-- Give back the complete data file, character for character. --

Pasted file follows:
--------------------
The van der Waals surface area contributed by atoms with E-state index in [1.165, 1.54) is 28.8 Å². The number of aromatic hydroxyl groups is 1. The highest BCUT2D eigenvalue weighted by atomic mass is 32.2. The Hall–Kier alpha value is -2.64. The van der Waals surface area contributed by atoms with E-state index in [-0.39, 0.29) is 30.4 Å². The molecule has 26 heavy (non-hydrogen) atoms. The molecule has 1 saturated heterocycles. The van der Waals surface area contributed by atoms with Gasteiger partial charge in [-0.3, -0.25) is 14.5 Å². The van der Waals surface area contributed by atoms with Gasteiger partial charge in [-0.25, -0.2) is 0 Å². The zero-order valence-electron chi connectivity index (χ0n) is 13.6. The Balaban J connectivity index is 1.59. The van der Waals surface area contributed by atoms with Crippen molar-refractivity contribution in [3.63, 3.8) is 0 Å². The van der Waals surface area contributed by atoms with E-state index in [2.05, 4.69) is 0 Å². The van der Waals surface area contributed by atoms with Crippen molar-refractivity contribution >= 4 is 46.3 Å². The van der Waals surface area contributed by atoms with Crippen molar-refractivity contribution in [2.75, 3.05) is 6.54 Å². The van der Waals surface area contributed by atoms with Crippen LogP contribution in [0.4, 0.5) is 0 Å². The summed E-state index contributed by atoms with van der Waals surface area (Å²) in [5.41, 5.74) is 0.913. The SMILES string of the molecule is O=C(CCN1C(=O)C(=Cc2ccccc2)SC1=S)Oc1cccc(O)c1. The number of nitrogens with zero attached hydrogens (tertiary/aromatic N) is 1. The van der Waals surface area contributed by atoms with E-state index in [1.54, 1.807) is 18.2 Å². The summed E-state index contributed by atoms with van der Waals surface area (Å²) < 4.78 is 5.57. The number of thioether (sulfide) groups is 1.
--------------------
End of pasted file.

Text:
The van der Waals surface area contributed by atoms with E-state index in [1.165, 1.54) is 28.8 Å². The number of aromatic hydroxyl groups is 1. The highest BCUT2D eigenvalue weighted by atomic mass is 32.2. The Hall–Kier alpha value is -2.64. The van der Waals surface area contributed by atoms with E-state index in [-0.39, 0.29) is 30.4 Å². The molecule has 26 heavy (non-hydrogen) atoms. The molecule has 1 saturated heterocycles. The van der Waals surface area contributed by atoms with Gasteiger partial charge in [-0.3, -0.25) is 14.5 Å². The van der Waals surface area contributed by atoms with Gasteiger partial charge in [-0.25, -0.2) is 0 Å². The zero-order valence-electron chi connectivity index (χ0n) is 13.6. The Balaban J connectivity index is 1.59. The van der Waals surface area contributed by atoms with Crippen molar-refractivity contribution in [3.63, 3.8) is 0 Å². The van der Waals surface area contributed by atoms with E-state index in [2.05, 4.69) is 0 Å². The van der Waals surface area contributed by atoms with Crippen molar-refractivity contribution >= 4 is 46.3 Å². The van der Waals surface area contributed by atoms with Crippen molar-refractivity contribution in [2.75, 3.05) is 6.54 Å². The van der Waals surface area contributed by atoms with Crippen LogP contribution in [0.4, 0.5) is 0 Å². The summed E-state index contributed by atoms with van der Waals surface area (Å²) in [5.41, 5.74) is 0.913. The SMILES string of the molecule is O=C(CCN1C(=O)C(=Cc2ccccc2)SC1=S)Oc1cccc(O)c1. The number of nitrogens with zero attached hydrogens (tertiary/aromatic N) is 1. The van der Waals surface area contributed by atoms with E-state index in [1.54, 1.807) is 18.2 Å². The summed E-state index contributed by atoms with van der Waals surface area (Å²) < 4.78 is 5.57. The number of thioether (sulfide) groups is 1.